Dr. John Healy, a curator at Queensland Museum, had found a preserved shell of a new kind of carnivorous mollusk in the museum's collection. The mollusk is named Amoria thorae in honor of Brisbane resident Thora Whitehead whose shell collection it was found.
According to Daily Mail, the carnivorous mollusk is a rare marine snail that has a cream-colored shell with a wavy pattern and dark lines. A. thorae inhabited some parts of Cape Moreton, Queensland, and Tweed Heads, New South Wales.
Amoria thorae, A Newly-Identified Rare Species of Marine Snail
Amoria thorae is a rare species of marine snail, coming from the medium-sized marine gastropods family of Volutidae. Sci-News reported that these carnivorous mollusks are found onshore and offshore in Australia and sometimes into the offshore waters of southern Indonesia.
Dr. Healy wrote in the study, titled "A New Species of Amoria (Gastropoda, Volutidae, Amoriinae) From the Mid-east Coast of Australia" published in Nature, that the newly-identified rare species can be easily distinguished from other Amoria species because of their small shell size, fusiform shape, equal-sized thick columellar plaits, the single, large undulation of the axial lines, and its high spire.
This species is so rare that scientists have yet to find a live specimen as only empty shells are found since the 1970s, Dr. Healy added. He said that he had known of a carnivorous mollusk before and even read about them in a book, but it has never been fully described. Discovering the rare mollusk in the museum's collection delighted him, especially because he found two specimens of this potentially new species.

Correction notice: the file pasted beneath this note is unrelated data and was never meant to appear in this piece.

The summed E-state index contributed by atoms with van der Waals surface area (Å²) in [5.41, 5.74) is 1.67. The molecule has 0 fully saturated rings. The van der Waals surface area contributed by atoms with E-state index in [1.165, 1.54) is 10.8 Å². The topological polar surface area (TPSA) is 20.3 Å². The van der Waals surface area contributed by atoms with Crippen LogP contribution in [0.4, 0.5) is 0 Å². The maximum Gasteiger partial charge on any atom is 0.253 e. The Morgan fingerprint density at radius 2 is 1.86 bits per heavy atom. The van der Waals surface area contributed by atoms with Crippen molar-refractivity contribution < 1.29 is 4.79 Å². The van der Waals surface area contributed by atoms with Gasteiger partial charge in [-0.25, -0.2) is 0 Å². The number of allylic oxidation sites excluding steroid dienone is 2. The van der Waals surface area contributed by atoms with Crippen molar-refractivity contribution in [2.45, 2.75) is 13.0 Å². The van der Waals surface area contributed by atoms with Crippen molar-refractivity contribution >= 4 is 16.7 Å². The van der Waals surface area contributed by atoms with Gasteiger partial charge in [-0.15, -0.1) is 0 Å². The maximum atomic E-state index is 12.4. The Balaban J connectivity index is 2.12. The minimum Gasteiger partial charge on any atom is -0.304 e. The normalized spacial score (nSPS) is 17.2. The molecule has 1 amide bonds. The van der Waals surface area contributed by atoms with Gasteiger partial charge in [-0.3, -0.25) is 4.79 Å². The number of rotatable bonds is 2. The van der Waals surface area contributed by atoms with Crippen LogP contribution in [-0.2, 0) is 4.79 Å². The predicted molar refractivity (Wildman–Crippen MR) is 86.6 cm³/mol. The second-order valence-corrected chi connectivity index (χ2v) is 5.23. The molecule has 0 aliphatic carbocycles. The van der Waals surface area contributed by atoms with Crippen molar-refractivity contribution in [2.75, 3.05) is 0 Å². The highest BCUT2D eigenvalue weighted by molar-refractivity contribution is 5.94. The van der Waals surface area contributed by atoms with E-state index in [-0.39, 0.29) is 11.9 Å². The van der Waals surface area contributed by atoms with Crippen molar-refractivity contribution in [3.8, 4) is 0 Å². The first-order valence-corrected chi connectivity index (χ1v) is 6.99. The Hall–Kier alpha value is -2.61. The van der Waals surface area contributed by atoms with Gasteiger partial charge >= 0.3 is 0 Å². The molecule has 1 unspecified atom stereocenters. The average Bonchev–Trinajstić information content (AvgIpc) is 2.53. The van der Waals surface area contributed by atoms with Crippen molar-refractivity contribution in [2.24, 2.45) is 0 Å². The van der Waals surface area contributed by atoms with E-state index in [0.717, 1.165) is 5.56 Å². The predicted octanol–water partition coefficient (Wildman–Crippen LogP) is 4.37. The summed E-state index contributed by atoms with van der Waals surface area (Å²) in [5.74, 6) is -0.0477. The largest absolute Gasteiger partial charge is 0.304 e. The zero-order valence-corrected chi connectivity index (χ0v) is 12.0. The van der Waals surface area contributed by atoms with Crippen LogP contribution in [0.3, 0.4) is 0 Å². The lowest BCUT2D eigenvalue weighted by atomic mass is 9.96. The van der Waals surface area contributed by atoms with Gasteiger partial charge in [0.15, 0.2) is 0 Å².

He said that the empty shells were mistakenly cataloged under another species at the Australian Museum. But finding it helped him form a description for the new species, A. thorae. He hopes one day to find a living form of this extremely rare carnivorous mollusk so scientists may be able to understand its biology.
Thora Whitehead's Private Collection of Australian Marine Shells
Phys.org reported that the shell of the newly-identified species is found in the collection of Thora Whitehead, a Brisbane resident who collected marine shells for over 50 years from localities around Australia. Her collection was donated to Queensland Museum where Dr. Healy noticed the rare marine snail species.
He had been working with the Whitehead family for three years to acquire these shells into the State Collection. Dr. Healy emphasized the importance of this collection as something that not only contributes to the expansion of the mollusk collection of the museum but also will assist international scientific research.
Whitehead had collected the marine snails from various places in Australia, particularly in the coastlines of Queensland, She had also collected some from mangroves, surf beaches, shell beds, rock platforms, and coral reefs.
Dr. Jim Thompson, the CEO of Queensland Museum, said that Whitehead's collection plays a significant part in studying mollusks with more than 200,000 specimens available in her collection. Due to this, Whitehead has been recognized by the scientific community for her contribution to the study of mollusks by naming nearly a dozen species of mollusks after her.
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